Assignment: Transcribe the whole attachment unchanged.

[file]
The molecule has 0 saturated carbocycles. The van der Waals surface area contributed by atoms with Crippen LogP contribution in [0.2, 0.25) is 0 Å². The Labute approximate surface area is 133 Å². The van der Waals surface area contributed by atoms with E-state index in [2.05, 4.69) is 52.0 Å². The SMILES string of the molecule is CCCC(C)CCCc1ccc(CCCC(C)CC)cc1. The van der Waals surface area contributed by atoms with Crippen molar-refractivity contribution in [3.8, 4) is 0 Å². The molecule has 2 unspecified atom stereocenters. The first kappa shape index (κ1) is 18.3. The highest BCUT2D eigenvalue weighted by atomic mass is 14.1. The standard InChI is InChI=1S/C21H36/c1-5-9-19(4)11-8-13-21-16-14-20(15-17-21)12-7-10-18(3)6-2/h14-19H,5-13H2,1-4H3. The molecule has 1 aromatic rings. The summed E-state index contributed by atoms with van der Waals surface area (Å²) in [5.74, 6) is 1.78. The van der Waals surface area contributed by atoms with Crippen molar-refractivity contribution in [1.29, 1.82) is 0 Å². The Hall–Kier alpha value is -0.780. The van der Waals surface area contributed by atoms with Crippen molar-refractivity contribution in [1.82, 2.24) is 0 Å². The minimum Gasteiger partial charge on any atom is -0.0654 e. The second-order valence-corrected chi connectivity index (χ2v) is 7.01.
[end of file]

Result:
The molecule has 0 saturated carbocycles. The van der Waals surface area contributed by atoms with Crippen LogP contribution in [0.2, 0.25) is 0 Å². The Labute approximate surface area is 133 Å². The van der Waals surface area contributed by atoms with E-state index in [2.05, 4.69) is 52.0 Å². The SMILES string of the molecule is CCCC(C)CCCc1ccc(CCCC(C)CC)cc1. The van der Waals surface area contributed by atoms with Crippen molar-refractivity contribution in [3.8, 4) is 0 Å². The molecule has 2 unspecified atom stereocenters. The first kappa shape index (κ1) is 18.3. The highest BCUT2D eigenvalue weighted by atomic mass is 14.1. The standard InChI is InChI=1S/C21H36/c1-5-9-19(4)11-8-13-21-16-14-20(15-17-21)12-7-10-18(3)6-2/h14-19H,5-13H2,1-4H3. The molecule has 1 aromatic rings. The summed E-state index contributed by atoms with van der Waals surface area (Å²) in [5.74, 6) is 1.78. The van der Waals surface area contributed by atoms with Crippen molar-refractivity contribution in [1.29, 1.82) is 0 Å². The Hall–Kier alpha value is -0.780. The van der Waals surface area contributed by atoms with Crippen molar-refractivity contribution in [1.82, 2.24) is 0 Å². The minimum Gasteiger partial charge on any atom is -0.0654 e. The second-order valence-corrected chi connectivity index (χ2v) is 7.01.